Fact File – Skin Health
The skin helps to protect our body from the environment. It regulates temperature, helps to fight off infections and provides us with the sense of touch. As we age, our skin naturally undergoes some wear and tear, but there are many ways we can help protect our skin from damage. This fact file provides some lifestyle tips that can help your skin to maintain its health.
There are no specific foods that will stop the ageing process. A healthy, balanced diet will ensure that you have all the nutrients you need for skin health and in particular, zinc, vitamins A, C, E and B that have a key role to play. It is more beneficial to source these foods naturally rather than to take supplements unless a healthcare professional has advised otherwise. This is because taking too much or for too long could be harmful. Foods also naturally provide other beneficial compounds, such as antioxidants.
As you can see, consuming a wide range of food is essential to provide all the nutrients, particularly the ones above for skin health. A healthy diet will also provide anti-oxidants, which help protect and repair our skin from the environment, such as pollution. The ‘Eatwell’ Guide is a pictorial guide to show the 5 food groups.
Aim for the majority of foods to be sourced from the 5 main food groups, as follows:
|Fruit & vegetables|
This food group should be the largest part of your diet. They are a rich source of vitamins, minerals, antioxidants and fibre.
Aim for the whole grain varieties which are richer in minerals, vitamins and fibre such as quinoa, rye, brown rice, oats, buckwheat, corn and spelt.
Essential for growth and repair. Also a good source of vitamins and minerals, such as iron, zinc and B vitamins. Choose lean cuts of meat and poultry and aim for at least two portions of fish a week, one at least should be oily which is rich in omega-3, an essential fat. Pulses are a great alternative to meat, they are high in fibre and one portion can count as one of your 5-A-Day. Nuts and seeds are high in fibre and contain a variety of minerals and vitamins; in moderation they are a great snack option.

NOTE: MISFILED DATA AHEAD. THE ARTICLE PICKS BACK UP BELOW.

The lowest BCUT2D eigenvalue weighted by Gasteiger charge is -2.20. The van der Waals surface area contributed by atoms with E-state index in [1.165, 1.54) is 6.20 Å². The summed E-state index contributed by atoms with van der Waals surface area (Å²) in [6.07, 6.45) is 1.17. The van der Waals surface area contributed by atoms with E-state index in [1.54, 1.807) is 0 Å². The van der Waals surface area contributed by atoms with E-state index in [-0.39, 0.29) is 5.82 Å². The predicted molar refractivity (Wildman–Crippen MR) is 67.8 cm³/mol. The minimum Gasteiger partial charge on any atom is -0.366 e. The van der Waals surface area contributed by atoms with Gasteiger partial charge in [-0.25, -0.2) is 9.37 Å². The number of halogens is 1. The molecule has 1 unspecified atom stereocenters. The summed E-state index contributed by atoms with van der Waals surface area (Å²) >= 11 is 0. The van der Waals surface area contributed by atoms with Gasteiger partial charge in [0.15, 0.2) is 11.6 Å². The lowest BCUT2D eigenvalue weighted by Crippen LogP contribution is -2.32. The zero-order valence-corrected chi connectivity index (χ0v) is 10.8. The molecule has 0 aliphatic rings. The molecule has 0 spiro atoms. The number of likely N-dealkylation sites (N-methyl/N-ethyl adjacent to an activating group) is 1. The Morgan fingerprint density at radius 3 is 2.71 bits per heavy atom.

|Milk and dairy|
This group is a good source of protein, calcium, zinc and B vitamins. Choose plain, low-fat varieties. If you choose dairy alternatives, check that they are enriched with calcium. Foods such as fish, pulses, seeds and green leafy vegetables are also good sources of calcium and other nutrients.
|Oils and spreads|
Eat unsaturated fats and have in small amounts.
Ensure that you are well hydrated as this helps keep the skin more elastic. Dehydrated skin is more likely to develop wrinkles. Aim for at least 1.6 – 2 litres of fluid a day, which is around 6-8 glasses a day in the UK climate – maybe more during the summer months. Water is the best choice. Aim to avoid sugary soft and fizzy drinks that are high in added sugars and calories.
If you drink alcohol, keep within the limits – 14 units per week for both men and women. This should be spread over at least 3 days with at least two consecutive alcohol-free days each week, too much can cause the skin to dehydrate making it look older and tired.
The following tips below are also important factors in skin health.
Smoking – Smoking is strongly linked to ageing of the skin, it literally causes wrinkles and makes the skin look old by reducing the natural elasticity and speeding up the ageing process.
Sun – Ultraviolet (UV) rays from the sun is the main cause of skin ageing, it directly damages the skin, but can also cause skin cancer. Protect yourself and never allow your skin to burn. Short daily periods of sun exposure during the summer months (between 11am and 3pm), for 10-15 minutes should be enough for vitamin D production.
Sleep and Stress – Too much stress not only contributes to older looking skin but can also disrupt sleeping patterns. Sleep deprivation will make the skin look older and more tired. Physical activity can really help alleviate stress levels and also increase blood flow to the skin giving it a vibrant and healthy glow.
This factsheet is intended for adults as a general guide only and not a substitute for professional advice or a diagnosis. If you are on certain medication or suffer from a medical condition, seek individual advice from your health care professional. Date produced September 2015. Date edited April 2016.